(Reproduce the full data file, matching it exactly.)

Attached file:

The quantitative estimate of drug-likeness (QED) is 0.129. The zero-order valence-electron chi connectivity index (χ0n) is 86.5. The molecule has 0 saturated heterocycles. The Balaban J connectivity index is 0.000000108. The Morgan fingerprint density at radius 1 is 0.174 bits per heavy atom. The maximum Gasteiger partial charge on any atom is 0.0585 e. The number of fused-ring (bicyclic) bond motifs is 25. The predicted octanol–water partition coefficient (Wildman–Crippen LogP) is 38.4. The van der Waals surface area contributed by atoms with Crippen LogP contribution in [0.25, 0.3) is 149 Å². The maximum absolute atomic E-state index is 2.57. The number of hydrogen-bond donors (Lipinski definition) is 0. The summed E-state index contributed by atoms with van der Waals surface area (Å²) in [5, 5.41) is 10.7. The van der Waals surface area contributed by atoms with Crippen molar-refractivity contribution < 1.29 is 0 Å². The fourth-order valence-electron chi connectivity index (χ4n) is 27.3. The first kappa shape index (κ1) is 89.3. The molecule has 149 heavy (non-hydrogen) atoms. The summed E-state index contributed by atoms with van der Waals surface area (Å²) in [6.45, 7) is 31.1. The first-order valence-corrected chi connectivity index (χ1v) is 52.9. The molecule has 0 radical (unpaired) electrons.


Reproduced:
The quantitative estimate of drug-likeness (QED) is 0.129. The zero-order valence-electron chi connectivity index (χ0n) is 86.5. The molecule has 0 saturated heterocycles. The Balaban J connectivity index is 0.000000108. The Morgan fingerprint density at radius 1 is 0.174 bits per heavy atom. The maximum Gasteiger partial charge on any atom is 0.0585 e. The number of fused-ring (bicyclic) bond motifs is 25. The predicted octanol–water partition coefficient (Wildman–Crippen LogP) is 38.4. The van der Waals surface area contributed by atoms with Crippen LogP contribution in [0.25, 0.3) is 149 Å². The maximum absolute atomic E-state index is 2.57. The number of hydrogen-bond donors (Lipinski definition) is 0. The summed E-state index contributed by atoms with van der Waals surface area (Å²) in [5, 5.41) is 10.7. The van der Waals surface area contributed by atoms with Crippen molar-refractivity contribution < 1.29 is 0 Å². The fourth-order valence-electron chi connectivity index (χ4n) is 27.3. The first kappa shape index (κ1) is 89.3. The molecule has 149 heavy (non-hydrogen) atoms. The summed E-state index contributed by atoms with van der Waals surface area (Å²) in [6.45, 7) is 31.1. The first-order valence-corrected chi connectivity index (χ1v) is 52.9. The molecule has 0 radical (unpaired) electrons.